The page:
5
(1)
Not an actual Willy

Little willies are poems wherein the titular character inadvertently(?) causes the death of a sibling with humorous commentary from an uncaring mother. Or something of the sort. They are quite dark and quite funny, in my opinion. But then I do enjoy that sort of thing.

Anyway, I thought I’d have a go at writing one. For reasons I can’t quite fathom, this one took me at least five years to write. But I think it was worth it.

I sent this one to Mr Gyles Brandreth as I feel it would sound great read out by him. Obviously I wasn’t so rude as to ask him to do that, I just wanted his opinion on it and he wrote back to say,

Your poem is a triumph!
It’s in best tradition of Hilaire Belloc and Cyril Fletcher!
I hope you have learnt it by heart and will be performing everywhere once we’re allowed.
Meanwhile: CONGRATULATIONS and thank you for sharing. It’s a joy!

Gyles Brandreth

Mr Brandreth was very kind and encouraging with his message and I am very grateful that he took the time to read my nonsense and respond to my cry to be noticed.

And so, finally, here it is.

Little Willy and the kite

Little Willy thought he might
Go to the park to fly his kite.
His mother said, “Oh Willy dear,
The wind might be too strong I fear.”
But out the door young Willy raced
With kite in hand and smile on face.
He didn’t hear his mother’s cries
His only thought was kite filled skies.
That, he thought, would be quite grand
So off he ran with kite in hand

At the park the wind blew strong
And Willy thought, it won’t be long
Until my kite is flying higher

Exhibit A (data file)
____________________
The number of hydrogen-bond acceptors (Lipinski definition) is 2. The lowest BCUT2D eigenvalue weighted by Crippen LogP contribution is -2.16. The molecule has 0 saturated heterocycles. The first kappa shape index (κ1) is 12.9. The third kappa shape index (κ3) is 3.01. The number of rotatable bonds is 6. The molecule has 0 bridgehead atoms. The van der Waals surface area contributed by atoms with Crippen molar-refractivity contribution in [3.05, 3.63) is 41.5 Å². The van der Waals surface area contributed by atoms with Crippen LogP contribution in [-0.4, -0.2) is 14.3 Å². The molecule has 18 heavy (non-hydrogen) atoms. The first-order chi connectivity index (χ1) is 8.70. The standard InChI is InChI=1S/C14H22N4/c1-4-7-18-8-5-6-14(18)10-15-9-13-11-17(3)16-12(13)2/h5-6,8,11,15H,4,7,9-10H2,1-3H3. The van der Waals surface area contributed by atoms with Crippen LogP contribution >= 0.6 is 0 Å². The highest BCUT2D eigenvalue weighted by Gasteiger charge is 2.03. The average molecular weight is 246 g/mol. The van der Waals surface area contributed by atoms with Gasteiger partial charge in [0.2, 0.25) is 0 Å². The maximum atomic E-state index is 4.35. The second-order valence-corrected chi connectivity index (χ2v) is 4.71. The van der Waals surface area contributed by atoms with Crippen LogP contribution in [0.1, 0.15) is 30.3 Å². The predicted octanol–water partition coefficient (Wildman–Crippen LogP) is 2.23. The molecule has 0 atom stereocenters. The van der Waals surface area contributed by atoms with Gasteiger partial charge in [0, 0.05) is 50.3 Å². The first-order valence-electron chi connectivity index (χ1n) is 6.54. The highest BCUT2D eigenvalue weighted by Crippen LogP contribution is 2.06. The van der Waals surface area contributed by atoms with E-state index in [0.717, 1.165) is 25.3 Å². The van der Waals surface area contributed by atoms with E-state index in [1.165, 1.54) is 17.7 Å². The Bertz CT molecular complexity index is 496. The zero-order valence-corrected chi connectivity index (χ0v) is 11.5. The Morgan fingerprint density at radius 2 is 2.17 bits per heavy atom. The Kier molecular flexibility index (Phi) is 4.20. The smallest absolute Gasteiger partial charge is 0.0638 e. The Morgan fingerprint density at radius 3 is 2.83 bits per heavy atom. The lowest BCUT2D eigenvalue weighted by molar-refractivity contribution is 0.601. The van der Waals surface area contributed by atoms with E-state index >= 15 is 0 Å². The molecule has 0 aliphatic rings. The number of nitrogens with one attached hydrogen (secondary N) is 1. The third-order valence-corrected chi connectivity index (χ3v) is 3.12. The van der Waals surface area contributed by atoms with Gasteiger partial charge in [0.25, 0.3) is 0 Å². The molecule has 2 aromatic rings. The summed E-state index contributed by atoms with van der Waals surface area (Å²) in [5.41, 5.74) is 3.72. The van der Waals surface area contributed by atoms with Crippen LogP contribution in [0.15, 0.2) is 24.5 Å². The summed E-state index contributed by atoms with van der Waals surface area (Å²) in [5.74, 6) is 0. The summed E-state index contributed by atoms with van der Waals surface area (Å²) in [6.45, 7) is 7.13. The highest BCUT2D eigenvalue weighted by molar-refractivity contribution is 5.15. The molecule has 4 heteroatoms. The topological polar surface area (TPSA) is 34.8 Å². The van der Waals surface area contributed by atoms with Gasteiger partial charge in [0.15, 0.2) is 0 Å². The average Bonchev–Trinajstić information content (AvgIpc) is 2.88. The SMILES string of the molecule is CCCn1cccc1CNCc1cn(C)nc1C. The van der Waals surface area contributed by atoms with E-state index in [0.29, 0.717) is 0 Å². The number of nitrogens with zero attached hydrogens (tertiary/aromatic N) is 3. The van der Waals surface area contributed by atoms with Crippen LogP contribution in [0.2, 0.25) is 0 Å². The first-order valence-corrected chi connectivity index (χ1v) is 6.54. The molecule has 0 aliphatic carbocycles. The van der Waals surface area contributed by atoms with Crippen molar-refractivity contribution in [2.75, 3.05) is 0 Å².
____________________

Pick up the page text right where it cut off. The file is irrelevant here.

Than any chimney stack or spire.
He let out string, he let out lots
He didn’t notice all the knots
He didn’t notice all the tangles
As the string wrapped round his ankles
Then Willy made a whooshing sound
As he was lifted from the ground.

The kite flew high above the town
With Willy hanging upside down
From tangled string and knotted tail
And Willy gave a mournful wail.
“Ooooh I do not like this at all,
I fear that I shall surely fall!
And if I do not get free soon
I’ll end up flying to the moon!”
He tugged the string with all his might
But found the knots were knotted tight.

Down below young Will was spotted
“That boy’s caught up! His string’s all knotted!”
The people yelled, and ran about
And Willy’s Ma began to shout
“Please won’t someone help my son?!
He only flew his kite for fun
And didn’t listen to my warning.
Now, I fear, he’ll end up falling!”
And crying that her son was doomed
She sobbed dramatically and swooned

The fire brigade and police were called
But they were of no use at all
And chased poor Will across the town
With no clue how to get him down
And all the while young Willy dangled
String still tight around his ankles
His face was green, he felt quite sick
He needed to get down and quick
“I’d feel much better on the ground!
But what’s that dreadful ripping sound?!”

Willy looked toward his kite 
And gave himself an awful fright
The wind had blown and raged and battered
And left the kite all torn and tattered.
The tail, made with string and glue,
Was practically all torn in two.
The crowd watched on. His Ma was bawling
The brave young lad had started falling
From 15,000 feet or more!
Young Will was headed to the floor

The townsfolk watched as Willy fell
But where he’d land they couldn’t tell.
The wind it blew him left and right
And gave his Ma an awful fright.
As Willy blew this way and that
A fireman took off his hat
And looking up toward the boy
He shouted with triumphant joy
“The boy won’t come to any harm,
He’s landing in the sewage farm! 

Plunging fast towards the ground
Willy made a whistling sound
And flexed his ears to steer a bit
Towards a steaming sewage pit.
The vile mess, all warm and brown,
Was sure to slow young Willy down
And in he landed with a plop
And floated briefly on the top.
Covered in small bits of kite
He sank, quite slowly, out of sight.

The townsfolk finally arrived
With hopes the lad could be revived
But first they’d need to get him out
And people soon began to shout,
“Fetch a ladder!” “Fetch a rope!”
“Don’t worry Mrs, there’s still hope!”
But while they tried their very best
Their efforts ended in distress
For no-one knew quite what to do.
And so poor Willy drowned. In poo.


Moral
The moral of this sorry tale?
Don’t fly your kite in a force nine gale
And while it’s nice to have some fun
You should always listen to your mum

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